ALBUQUERQUE, N.M. — New Mexico may never be compared to New Orleans when it comes to its local jazz scene.
But there seems to be a concerted effort to turn the bosque into the bayou when it comes to music.
Along those lines, the Fourth Annual Frank Morgan Taos Jazz Festival (taosjazz.org) will supersede the Taos hum Wednesday through Saturday as the music of choice.
The late Morgan was a troubled alto sax player who spent about 30 years in and out of California’s San Quentin State Prison for crimes committed to support his heroin addiction.
Shortly after his final release from prison in his middle age, Morgan discovered Taos while on a gig and made it his home for five years until health problems forced him to return to his family in Minneapolis.
While in prison, Morgan was part of the Warden’s Band, which brought together numerous imprisoned musicians in what was “known as the world’s greatest jazz band that was never recorded,” said Eric Gladstone, a board of directors member of the Taos Bebop Society that has been organizing the show.
“We wanted to recognize Frank Morgan for the time he lived in Taos and his influence on the jazz scene here,” Gladstone said.
The festival grew out of an event in 2014 when a local group brought in renowned saxophonist Grace Kelly, who as a teenager had known and played with Morgan. Kelly will play two sets at the festival on Saturday.
The group also arranged for a showing of the film “The Sound of Redemption — the Frank Morgan Story.”
“The events were so successful that a group of us decided to form a nonprofit and to continue to bring great jazz to Taos,” Gladstone said. “We want to continue to bring in world-class music to northern New Mexico and to help grow and develop a larger and younger audience for jazz.”
Kelly has been the headliner for each of the four years of the festival and her shows have become so popular that a Saturday matinee has been added to the lineup to give more people access to her music, Gladstone said.
Only 26, she already has a stunning résumé: As a bandleader, she has performed more than 700 concerts in more than 30 countries, in notable venues such as the Hollywood Bowl, Carnegie Hall and Kennedy Center; and at festivals such as Montreal, Newport and Monterey. She has performed and/or recorded with such notable musicians as Harry Connick Jr., Wynton Marsalis, Dave Brubeck, Esperanza Spalding, Phil Woods, Ron Carter, Lee Konitz, Questlove, Lin Manuel, Huey Lewis and Gloria Estefan, just to name a few. In 2016 she was a regular with Jon Batiste and Stay Human as part of the band for “The Late Show With Stephen Colbert.”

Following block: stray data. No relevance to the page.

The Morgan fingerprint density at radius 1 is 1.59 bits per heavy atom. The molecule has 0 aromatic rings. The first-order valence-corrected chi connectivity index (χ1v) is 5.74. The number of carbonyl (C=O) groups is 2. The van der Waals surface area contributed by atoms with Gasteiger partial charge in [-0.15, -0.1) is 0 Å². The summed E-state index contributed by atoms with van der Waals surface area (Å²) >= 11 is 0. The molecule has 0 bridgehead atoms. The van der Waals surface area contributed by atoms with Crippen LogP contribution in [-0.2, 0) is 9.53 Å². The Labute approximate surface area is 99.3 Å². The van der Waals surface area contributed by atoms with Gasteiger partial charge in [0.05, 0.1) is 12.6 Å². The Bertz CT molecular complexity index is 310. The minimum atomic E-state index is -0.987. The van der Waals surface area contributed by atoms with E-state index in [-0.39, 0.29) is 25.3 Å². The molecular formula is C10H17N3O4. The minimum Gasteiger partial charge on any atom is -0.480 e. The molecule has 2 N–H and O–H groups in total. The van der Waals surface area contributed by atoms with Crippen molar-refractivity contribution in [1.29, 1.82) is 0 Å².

Kelly will be playing an-all-acoustic matinee at the Harwood Museum at 2 p.m., followed by the headline show, Electro-Jazz-Pop Joy Party at 7:30 p.m. at the Taos Mesa Brewing Mothership.
The festival kicks off Wednesday with the Doug Lawrence Quartet at 6:30 p.m. at the Adobe Bar at the historic Taos Inn. Lawrence is the lead tenor sax of the Count Basie Orchestra.
Thursday will be a screening at the Taos Center for the Arts of an in-progress documentary about jazz pianist and convicted felon Reggie Austin, who appeared in the 2016 Festival and knew Morgan from prison. The film includes scenes shot in Taos and the screening will be followed by a question-and-answer session with Austin and director N.C. Heikin, who directed “Sound of Redemption.”
Friday at 7 p.m., the George Cables Trio will return to the festival after appearing in the first one in 2014. A pianist and composer who frequently accompanied Morgan in his later years, Cables currently performs and records as a soloist, with trio and larger ensembles, and as a clinician in college jazz programs. He is noted for his fresh interpretations of classic compositions and for his innovative style of writing.
“There are quite a few world-class jazz musicians who originally came from New Mexico but had to travel and had to live outside of New Mexico to be able to earn a livelihood,” Gladstone said. “Many of these musicians are now moving back to New Mexico and are performing all over the state when they’re not traveling for out-of-state performances. We’re trying to develop a larger audience, trying to target young people. If people get to see jazz in person, they become jazz fans. The younger audience needs that exposure. Listening to it through earphones isn’t the same as being a part of a live performance.”